Paul Krugman, on his blog, obliquely meditates on the "epidemic of open-mindedness" that David Brooks suggests is sweeping the Republican asylum. So far, writes Krugman, only the raging pathogens can be confirmed. The open and exemplary mind of Bobby Jindal, for instance, "has just published an op-ed on the cliff that sure looks as if he has no idea whatsoever what the cliff is about." And this smoothly leads us to "wonder even more about the state of mind that induces you to write an op-ed about a subject you don’t comprehend at all."
"Fevered" comes to mind, even if trite. Desperately fevered, understandably fevered, and possibly even terminally fevered. The GOP's Jindals are not laboring mightily to force a populist smiley face into their procrustean bed of a grim, discredited ideology--but to keep it there. Republicans have for decades wooed the Everyman into believing that playtime for plutocrats and garroted government are key to the little guy's success. Yet catastrophically contrary empirical evidence has begun--undeniably--to mount. And the natives are fleeing.
That is what Jindal does comprehend. His fundamental problem likely isn't a lack of comprehension, but an irreconcilable surplus--a political allegiance to Gilded economic theory mixed with a reinforced awareness of Keynesianism's pragmatic superiority trapped intellectually in the wretched inconvenience of ideological pieties that Must Not Be Questioned. That's quite a bind.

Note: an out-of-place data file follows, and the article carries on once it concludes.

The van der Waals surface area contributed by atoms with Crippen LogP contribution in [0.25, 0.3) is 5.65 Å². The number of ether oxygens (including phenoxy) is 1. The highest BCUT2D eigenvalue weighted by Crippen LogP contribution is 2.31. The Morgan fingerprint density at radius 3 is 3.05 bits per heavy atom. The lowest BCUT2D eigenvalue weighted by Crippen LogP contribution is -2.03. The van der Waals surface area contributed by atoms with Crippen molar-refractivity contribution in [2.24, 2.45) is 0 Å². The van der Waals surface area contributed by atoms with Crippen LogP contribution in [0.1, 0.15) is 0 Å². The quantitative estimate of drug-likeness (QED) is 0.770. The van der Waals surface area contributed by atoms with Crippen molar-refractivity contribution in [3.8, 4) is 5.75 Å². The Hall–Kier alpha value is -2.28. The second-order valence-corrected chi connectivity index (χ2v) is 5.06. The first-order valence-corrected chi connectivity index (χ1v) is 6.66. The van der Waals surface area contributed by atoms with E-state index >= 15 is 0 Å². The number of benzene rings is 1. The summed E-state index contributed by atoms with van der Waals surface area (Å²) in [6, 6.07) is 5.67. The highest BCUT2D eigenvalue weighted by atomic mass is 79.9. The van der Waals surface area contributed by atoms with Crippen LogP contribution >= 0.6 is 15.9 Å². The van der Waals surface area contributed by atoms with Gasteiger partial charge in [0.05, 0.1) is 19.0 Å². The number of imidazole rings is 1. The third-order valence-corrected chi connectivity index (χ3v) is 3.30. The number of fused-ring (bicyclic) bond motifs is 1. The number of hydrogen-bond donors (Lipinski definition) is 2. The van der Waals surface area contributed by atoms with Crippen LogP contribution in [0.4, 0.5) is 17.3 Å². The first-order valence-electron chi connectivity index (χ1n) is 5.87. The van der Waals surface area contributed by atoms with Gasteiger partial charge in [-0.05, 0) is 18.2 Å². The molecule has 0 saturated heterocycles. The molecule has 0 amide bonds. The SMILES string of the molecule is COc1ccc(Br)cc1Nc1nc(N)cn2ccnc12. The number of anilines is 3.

It's also why Brooks must artificially swoon over what amounts to nothing but platitudinous mediocrities as recently imparted by Paul Ryan and Marco Rubio at the Jack Kemp Foundation's Leadership Award dinner. Here, for instance, from Rubio, is what Brooks claims is an inspirational germ of "open-mindedness":
It all starts with our people. In the kitchens of our hotels. In the landscaping crews that work in our neighborhoods. In the late-night janitorial shifts that clean our offices. There you will find the dreams America was built on. There you will find the promise of tomorrow. Their journey is our nation’s destiny. And if they can give their children what our parents gave us, the 21st-century America will be the single greatest nation that man has ever known.
Then, from Brooks, comes this spectacular bathos: "People at the dinner say that there was a hushed silence for a second as Rubio concluded with this refrain. Then a roaring ovation swelled and filled the room."
Yep, that's an epidemic all right; a collective delusion that something at least marginally divergent if not profoundly innovative has been uttered, when in reality it's nothing but the same old useless pieties--populistically dressed.